The Seasoned Ticket #32

Robert Horton is a Scarecrow board member and a longtime film critic. He will be contributing a series of “critic’s notes” to the Scarecrow blog—a chance to highlight worthy films playing locally and connecting them to the riches of Scarecrow’s collection.

 

Saturday I’ll be introducing Double Indemnity at the Whidbey Island Film Festival’s “Femme Fatales of Film Noir” program, and delivering a few observations about the women of noir.

This has me checking some old notes for a Film Noir course I taught at Seattle University a few years ago. I realized that in jotting down ideas to mention in introducing the assigned films, these notes form a kind of found poetry on the subject of noir. So here are the scribblings for three classic films, offered as noir prosody:

 

The Prowler

First image: woman in a window; next-to-last image, ditto

The homes: a progression of places that grow abstract: house, then the house in disarray; his apartment w/target figure; the motel; the ghost house

The American Dream: fool’s gold; Muscle Power magazine; Heflin taking the time to play a slot machine at his motel; friend: “A Caddy? He sure made it”

Pre-figuring. the mentions of ghost towns, “I’d take the hills”

Fascination with an intruder: the way Heflin moves around the house during his visit; Evelyn K’s vulnerability (“A lot of good things aren’t exciting—that’s what’s good about them”).

Technology: the radio and records; the way they come back like a guilty conscience; they way they present a false portrait of a marriage

 

Criss Cross

Opening shot settles on a parking lot: one of the many dramas going on in the city; opening dialogue predicts the end (“it’ll be just you and me the way it should’ve been from the start”)

Steve w/his mother—a little boy being bossed around—sitting, hands folded, next to her on his bed as she derides his choice of dates; you can see his hapless way with women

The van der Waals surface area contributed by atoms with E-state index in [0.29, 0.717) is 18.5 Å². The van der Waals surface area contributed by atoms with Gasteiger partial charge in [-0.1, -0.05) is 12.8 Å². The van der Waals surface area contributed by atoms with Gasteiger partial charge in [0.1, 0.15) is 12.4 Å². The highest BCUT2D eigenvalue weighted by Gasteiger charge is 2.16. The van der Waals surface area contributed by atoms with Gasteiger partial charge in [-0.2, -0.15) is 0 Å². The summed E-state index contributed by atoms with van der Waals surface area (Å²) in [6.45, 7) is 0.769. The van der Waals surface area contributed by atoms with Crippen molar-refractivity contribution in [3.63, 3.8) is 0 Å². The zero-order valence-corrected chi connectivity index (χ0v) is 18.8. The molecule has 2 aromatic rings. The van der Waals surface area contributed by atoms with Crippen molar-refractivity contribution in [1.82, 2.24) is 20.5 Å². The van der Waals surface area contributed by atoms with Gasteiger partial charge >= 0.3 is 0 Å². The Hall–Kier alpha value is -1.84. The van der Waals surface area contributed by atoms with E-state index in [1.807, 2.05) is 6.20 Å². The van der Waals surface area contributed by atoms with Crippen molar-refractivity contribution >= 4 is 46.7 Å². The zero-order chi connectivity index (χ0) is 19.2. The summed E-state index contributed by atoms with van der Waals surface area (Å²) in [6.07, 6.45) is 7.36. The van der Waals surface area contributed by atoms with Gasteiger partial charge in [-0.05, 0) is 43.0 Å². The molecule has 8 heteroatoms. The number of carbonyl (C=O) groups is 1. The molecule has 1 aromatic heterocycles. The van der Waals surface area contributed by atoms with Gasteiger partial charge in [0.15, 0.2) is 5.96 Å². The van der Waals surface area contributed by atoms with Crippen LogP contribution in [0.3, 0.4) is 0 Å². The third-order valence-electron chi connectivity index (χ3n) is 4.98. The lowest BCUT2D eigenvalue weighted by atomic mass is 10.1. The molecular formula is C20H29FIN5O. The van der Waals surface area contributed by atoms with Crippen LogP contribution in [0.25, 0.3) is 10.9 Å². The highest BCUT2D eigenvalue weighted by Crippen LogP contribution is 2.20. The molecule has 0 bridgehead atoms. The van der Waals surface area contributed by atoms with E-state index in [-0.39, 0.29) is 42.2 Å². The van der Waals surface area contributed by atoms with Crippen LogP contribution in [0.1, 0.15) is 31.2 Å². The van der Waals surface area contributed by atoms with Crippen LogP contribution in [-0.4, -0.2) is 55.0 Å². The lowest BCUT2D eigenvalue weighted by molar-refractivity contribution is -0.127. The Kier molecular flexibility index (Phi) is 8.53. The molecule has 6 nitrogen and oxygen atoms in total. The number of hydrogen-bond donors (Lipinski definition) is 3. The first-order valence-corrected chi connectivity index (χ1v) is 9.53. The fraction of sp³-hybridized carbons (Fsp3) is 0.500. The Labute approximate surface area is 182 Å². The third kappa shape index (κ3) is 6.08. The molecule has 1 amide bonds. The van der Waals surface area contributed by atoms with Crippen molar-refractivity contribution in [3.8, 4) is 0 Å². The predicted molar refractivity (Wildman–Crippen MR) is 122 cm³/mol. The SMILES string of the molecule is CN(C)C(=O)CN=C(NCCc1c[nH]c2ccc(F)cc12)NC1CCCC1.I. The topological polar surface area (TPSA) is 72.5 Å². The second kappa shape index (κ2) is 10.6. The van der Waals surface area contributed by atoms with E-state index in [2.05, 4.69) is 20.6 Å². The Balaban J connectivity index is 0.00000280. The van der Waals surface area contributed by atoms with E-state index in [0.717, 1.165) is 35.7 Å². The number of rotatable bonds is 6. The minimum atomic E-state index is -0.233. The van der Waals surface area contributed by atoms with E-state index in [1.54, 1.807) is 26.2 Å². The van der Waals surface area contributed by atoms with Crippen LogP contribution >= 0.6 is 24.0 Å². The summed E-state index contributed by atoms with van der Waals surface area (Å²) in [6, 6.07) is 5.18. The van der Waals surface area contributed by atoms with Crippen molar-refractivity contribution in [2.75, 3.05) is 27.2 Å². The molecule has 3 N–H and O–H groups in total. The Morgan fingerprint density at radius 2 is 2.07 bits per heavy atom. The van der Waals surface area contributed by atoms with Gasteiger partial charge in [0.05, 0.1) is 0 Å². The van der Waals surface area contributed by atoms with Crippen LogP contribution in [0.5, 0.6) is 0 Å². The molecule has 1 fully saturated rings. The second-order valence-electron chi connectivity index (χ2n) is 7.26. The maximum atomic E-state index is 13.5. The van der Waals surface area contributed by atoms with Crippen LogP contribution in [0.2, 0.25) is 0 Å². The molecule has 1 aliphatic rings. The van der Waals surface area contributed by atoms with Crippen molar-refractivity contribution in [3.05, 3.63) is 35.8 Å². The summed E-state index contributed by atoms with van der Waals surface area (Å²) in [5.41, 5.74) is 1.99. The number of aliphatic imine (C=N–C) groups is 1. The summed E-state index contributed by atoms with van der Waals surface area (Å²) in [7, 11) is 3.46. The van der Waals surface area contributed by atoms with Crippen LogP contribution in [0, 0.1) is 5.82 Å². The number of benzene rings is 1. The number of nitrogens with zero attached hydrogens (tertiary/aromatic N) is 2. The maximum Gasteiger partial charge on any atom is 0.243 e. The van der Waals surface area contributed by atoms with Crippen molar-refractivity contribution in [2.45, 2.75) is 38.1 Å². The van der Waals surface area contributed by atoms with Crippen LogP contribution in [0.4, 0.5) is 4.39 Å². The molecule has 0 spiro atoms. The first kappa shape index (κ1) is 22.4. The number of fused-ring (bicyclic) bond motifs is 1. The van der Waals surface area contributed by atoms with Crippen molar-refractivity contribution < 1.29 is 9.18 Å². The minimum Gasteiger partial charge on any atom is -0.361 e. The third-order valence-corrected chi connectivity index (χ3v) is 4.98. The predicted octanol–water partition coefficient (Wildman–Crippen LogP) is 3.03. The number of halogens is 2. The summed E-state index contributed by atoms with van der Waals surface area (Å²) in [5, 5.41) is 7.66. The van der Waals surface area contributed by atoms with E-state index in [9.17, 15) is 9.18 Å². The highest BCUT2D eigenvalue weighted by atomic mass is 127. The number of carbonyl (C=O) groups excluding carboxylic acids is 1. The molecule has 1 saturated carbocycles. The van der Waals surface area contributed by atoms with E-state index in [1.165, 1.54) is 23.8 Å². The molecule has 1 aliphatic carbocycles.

The characters on the periphery: barman, barfly, maitre d’, hospital observer; the drunk planner, Finchley

The heist as a half-hearted affair, dissolving into fog

The end: moonlit sea, cottage, tree: the lure of California as the end place

Anne’s ultimate spot—”Love, love—you have to watch out for yourself, that’s the way it is”—an escapee would understand that kind of fierceness; Steve follows with his memory of dreaming about her in distant cities, and how far his little dream has been from reality

You don’t know what you’re doing. Trouble is, you always know what you want.

Zuma/Yuma

the train station, street encounter, and room; the hospital; the dance

 

Kiss Me Deadly

Spillane: good guys and bad guys, no moral haziness

What’s different from the Forties—the beatnik mood

Cloris: you can tell a lot about people: Hammer’s pad—cameras hanging, phone recorder, sculpture, hepcat stuff

Lighting as though by interrogation light

“You know the old saying” “What I don’t know can’t hurt me?”

“Sad for the way the world is”

Labyrinth/modern art/pull a thread, a string, a rope/the voice talking about the civilized world that used to be/words, letters scrambled together—Manhattan project/

Classical colliding with modern: ballet, references to Medusa and Pandora, Caruso opera, Schubert’s Unfinished Symphony

Long takes: questioning Strother Martin, the boxing gym—so many locations and stops

previous films—the beach house as the destination

 

Robert Horton, the longtime reviewer for the Daily Herald and Seattle Weekly, is a member of the National Society of Film Critics.

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